Video Abstract available for more insights from the authors (see Supplemental Digital Content 1,

Division of Physical Therapy, Department of Allied Health Sciences, School of Medicine (K.L.M.) and Division of Physical Therapy (K.L.M.), The University of North Carolina at Chapel Hill; TIRR Memorial Hermann, Houston, Texas (A.L.J.); Craig Hospital, Denver, Colorado (K.H.); Kessler Institute for Rehabilitation, Saddle Brook, New Jersey (E.D.); Casa Colina Centers for Rehabilitation, Pomona, California (T.K.J.); Touchstone Neurorecovery Center, Conroe, Texas (C.D.N.); Rehabilitation Institute of Chicago, Chicago, Illinois (H.R.); Oakland University, Rochester, Michigan (S.S.); and Kessler Institute for Rehabilitation, West Orange, New Jersey (I.W.).

Correspondence: Karen L. McCulloch, PT, PhD, NCS, Division of Physical Therapy, Department of Allied Health Sciences, School of Medicine, The University of North Carolina at Chapel Hill, 321 S. Columbia St Bondurant Hall Suite 3024, Chapel Hill, NC 27599 (

Supplemental digital content is available for this article. Direct URL citations appear in the printed text and are provided in the HTML and PDF versions of this article on the journal's Web site (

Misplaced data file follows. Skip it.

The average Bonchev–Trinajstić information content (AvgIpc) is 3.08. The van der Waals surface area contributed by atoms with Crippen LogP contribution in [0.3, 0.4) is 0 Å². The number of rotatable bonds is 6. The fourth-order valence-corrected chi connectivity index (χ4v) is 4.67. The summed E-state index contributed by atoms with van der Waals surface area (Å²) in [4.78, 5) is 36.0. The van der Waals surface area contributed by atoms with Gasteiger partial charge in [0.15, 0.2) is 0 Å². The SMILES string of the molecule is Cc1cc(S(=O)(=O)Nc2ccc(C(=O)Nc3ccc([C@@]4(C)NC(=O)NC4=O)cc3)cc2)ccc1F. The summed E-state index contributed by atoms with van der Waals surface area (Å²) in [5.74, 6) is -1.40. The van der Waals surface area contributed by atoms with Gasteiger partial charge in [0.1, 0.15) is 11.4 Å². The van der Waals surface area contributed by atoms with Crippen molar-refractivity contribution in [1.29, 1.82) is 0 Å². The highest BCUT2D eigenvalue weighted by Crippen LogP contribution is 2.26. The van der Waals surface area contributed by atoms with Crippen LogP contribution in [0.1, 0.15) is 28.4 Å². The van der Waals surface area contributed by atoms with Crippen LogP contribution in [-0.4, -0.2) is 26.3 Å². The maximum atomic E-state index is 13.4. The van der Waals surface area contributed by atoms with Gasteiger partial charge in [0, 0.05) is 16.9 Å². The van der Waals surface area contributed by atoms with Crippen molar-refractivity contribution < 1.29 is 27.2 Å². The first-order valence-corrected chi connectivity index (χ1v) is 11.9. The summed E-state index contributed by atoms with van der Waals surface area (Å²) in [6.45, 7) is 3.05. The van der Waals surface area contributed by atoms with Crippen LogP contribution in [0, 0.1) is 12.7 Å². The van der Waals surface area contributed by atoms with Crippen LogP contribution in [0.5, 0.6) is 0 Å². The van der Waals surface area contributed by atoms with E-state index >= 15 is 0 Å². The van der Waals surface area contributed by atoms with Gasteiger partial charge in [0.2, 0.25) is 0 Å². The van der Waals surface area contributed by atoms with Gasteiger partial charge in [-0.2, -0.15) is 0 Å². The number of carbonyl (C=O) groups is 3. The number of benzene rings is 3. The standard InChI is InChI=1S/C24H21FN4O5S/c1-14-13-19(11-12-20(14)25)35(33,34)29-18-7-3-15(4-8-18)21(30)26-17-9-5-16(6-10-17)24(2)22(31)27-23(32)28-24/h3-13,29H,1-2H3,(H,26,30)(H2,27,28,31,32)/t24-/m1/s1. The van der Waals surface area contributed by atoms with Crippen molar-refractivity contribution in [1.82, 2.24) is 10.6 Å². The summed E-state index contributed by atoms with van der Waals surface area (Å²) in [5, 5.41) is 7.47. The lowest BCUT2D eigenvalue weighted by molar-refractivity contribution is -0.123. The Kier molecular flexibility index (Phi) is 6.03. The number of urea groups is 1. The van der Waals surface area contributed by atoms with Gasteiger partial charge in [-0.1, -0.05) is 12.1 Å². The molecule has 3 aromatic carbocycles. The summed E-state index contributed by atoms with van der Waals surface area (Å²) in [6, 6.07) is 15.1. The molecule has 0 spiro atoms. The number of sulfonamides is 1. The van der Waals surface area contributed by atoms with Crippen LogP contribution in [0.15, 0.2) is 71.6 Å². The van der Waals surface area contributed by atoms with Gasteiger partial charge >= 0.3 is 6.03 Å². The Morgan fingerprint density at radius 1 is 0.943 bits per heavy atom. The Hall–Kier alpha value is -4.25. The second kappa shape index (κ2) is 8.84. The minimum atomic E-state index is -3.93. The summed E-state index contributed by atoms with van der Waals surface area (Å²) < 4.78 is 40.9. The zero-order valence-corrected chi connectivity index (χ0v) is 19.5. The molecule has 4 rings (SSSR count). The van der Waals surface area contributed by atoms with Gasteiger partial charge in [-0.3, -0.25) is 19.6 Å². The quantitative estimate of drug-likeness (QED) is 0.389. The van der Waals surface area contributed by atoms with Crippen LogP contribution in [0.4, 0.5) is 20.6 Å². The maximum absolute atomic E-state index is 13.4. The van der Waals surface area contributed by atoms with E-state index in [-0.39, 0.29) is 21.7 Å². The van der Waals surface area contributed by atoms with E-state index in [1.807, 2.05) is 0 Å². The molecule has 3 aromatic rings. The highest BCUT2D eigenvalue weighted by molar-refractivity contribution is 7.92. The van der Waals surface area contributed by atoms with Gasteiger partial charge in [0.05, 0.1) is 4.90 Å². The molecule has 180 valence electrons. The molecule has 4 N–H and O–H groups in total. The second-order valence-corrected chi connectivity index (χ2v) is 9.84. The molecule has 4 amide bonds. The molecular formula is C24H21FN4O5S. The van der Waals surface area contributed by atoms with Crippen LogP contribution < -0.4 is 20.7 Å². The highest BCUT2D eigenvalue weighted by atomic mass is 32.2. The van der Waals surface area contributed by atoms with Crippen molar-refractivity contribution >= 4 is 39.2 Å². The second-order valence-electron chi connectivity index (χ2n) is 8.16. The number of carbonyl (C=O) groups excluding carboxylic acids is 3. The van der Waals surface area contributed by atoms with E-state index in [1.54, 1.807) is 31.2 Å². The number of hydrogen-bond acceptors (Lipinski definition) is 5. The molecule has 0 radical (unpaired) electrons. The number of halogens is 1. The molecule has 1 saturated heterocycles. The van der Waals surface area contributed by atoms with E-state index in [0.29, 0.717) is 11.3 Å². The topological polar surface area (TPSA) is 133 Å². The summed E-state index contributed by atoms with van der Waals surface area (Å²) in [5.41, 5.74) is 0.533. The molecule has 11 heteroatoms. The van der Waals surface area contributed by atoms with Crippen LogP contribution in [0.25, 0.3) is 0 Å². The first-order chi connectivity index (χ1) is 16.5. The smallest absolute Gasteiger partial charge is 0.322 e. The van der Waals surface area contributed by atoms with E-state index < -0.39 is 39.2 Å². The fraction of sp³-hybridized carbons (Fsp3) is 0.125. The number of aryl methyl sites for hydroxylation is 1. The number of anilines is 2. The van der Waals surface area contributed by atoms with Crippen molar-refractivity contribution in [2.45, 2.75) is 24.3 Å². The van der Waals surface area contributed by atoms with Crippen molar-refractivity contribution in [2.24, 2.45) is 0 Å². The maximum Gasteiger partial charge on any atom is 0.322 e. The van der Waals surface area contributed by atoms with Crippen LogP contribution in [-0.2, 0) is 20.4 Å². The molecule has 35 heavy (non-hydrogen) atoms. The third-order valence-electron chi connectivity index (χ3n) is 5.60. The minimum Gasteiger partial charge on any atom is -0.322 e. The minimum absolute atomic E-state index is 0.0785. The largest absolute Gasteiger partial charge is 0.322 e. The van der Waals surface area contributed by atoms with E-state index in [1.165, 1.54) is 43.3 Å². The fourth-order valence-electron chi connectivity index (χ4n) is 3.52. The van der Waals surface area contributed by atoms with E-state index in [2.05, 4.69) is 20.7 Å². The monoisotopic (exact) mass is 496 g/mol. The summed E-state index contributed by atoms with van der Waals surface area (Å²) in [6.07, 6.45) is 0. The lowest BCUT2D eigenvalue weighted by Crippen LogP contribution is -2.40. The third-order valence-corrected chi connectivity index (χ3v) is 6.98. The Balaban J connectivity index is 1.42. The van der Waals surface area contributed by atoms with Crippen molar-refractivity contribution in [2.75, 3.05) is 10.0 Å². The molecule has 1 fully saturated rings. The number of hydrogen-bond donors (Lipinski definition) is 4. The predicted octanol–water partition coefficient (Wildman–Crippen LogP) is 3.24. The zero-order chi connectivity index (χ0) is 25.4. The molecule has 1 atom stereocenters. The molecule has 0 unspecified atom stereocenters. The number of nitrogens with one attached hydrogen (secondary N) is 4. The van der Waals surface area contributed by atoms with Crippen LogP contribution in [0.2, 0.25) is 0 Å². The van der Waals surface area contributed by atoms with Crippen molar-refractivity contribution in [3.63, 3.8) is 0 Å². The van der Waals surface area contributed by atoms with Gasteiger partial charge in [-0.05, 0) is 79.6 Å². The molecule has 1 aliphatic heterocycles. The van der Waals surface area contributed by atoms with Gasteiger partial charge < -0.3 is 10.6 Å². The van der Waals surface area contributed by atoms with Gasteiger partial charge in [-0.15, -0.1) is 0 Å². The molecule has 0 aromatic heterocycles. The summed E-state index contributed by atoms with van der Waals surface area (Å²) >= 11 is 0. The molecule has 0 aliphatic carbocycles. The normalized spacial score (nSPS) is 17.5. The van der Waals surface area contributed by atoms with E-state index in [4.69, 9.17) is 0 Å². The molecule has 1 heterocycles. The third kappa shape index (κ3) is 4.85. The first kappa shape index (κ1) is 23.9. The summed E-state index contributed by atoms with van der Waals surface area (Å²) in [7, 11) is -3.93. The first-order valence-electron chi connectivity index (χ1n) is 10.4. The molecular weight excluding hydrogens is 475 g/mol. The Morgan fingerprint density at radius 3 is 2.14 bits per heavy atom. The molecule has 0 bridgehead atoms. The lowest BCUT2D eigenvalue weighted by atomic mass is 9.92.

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The use of standardized outcome measures (OMs) in physical therapy (PT) practice is growing and becoming the standard of practice. Evidence of intervention effectiveness depends on, among other things, common use of valid and reliable tests and measures, which reflect clinically important outcomes and are responsive to change. An important initial step toward best practice is the identification and selection of the most appropriate OMs for patients whom therapists treat. However, clinicians may be uncertain in how to select the best OM based on an individual's specific limitations.1,2 Common barriers to using OMs include the time required to learn or use them, perceptions that OMs are too difficult for patients to understand, and the time burden for clinicians to score and analyze test results.3 The ability to track patient progress during recovery from a neurologic condition improves with the use of standardized OMs that are employed across settings. In addition, the use of common OMs may facilitate ongoing clinical research.